LIRNEasia is a regional ICT policy and regulation think tank active across the Asia Pacific

Zeroing in on zero-rating in Myanmar

Zero-rating is a hot topic in the ICT policy and regulatory discourse. When a specific application or content is zero-rated, the user may consume an unlimited amount of that specific content without incurring data charges. One school of thought believes that zero-rated content acts as an on-ramp to the Internet, others argue that it violates the principles of net neutrality by promoting some content over others.

Mozilla funded research in seven countries to feed into this somewhat evidence starved policy debate. LIRNEasia carried out the research for this global study in Myanmar and India. A recent article by Mozilla, which synthesizes the findings from the seven countries, suggests that zero rating is not an on-ramp to the Internet. Our findings from Myanmar were a bit more nuanced.

In Myanmar, we spoke to 63 respondents in urban and rural Yangon. And true enough, none of them had used zero rated content to get on the Internet for the first time. But we can’t say that this is representative of the population since we used a non-random sampling method to recruit respondents.

With regard to concerns of zero-rating keeping users in walled gardens, we find Myanmar is already a very Facebook-happy nation. We found in mid-2016 that 35% of mobile users in Myanmar accessed Facebook, and 60% of this group accessed it daily. This information, unlike the former, was derived from a nationally representative survey on ICT use and information needs representative of 97% of households and 96.3% of population aged 15 – 65 in Myanmar.

What these numbers tell us is that Internet users in Myanmar will use Facebook regardless of whether the content is zero-rated or subsidized, or not.

Source: LIRNEasia nationally representative survey 2016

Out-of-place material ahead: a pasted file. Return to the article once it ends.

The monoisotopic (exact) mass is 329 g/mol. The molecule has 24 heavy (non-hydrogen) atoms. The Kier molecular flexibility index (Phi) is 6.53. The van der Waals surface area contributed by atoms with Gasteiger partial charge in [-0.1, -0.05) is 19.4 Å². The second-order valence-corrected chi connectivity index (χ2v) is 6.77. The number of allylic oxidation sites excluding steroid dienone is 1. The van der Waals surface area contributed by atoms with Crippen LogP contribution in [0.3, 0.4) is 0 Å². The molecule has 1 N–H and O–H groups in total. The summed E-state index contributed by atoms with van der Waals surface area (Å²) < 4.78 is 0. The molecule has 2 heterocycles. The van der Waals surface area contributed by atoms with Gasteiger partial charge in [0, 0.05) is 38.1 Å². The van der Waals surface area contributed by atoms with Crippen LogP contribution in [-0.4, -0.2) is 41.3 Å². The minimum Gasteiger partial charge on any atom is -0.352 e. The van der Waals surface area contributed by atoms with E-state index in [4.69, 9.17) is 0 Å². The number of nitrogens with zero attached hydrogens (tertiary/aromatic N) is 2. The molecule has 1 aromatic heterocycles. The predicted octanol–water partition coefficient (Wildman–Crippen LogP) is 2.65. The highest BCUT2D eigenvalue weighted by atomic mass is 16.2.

Base: Mobile owners (n:4349)

The survey also showed us that mobile owners have lower awareness of zero-rated content such as Wiki-zero than the zero-rated Facebook. And more significantly, only 10% of those aware of other zero-rated content used it, while 71% of those aware of zero-rated Facebook, also used it. This fact may be explained by the fact that operators promoted zero-rated Facebook more than the other zero-rated content.

Photo credits: Peter Cihon

In honing in on zero rated data, we found two types of offerings.

One provider, Telenor offered a plan (no longer available) where users were given 150MB a day of free access to a full version of Facebook with images and videos. Users then tended to concentrate use on Facebook and not move outside it.

Anothe provider, MPT, through its free basics platform, allowed a text only version of Facebook.  Those on this plan were more likely to realize that they were getting a limited version of Facebook.

It’s ok as for me. But I can’t see any photos. If I want to look at photos I switch to normal mode.  I usually view photos after checking whether or not I know who posted it. If [an external link] seems interesting to me or the post was shared by my friends, I continue to click and see them although I know it will cut my bill.” Aye Aye, F, 24, Myanmar (R10)

Hence, while the generalised findings of the article are valid, it is interesting to note some country specific context on the findings as well.

The full report on our findings in Myanmar can be accessed here

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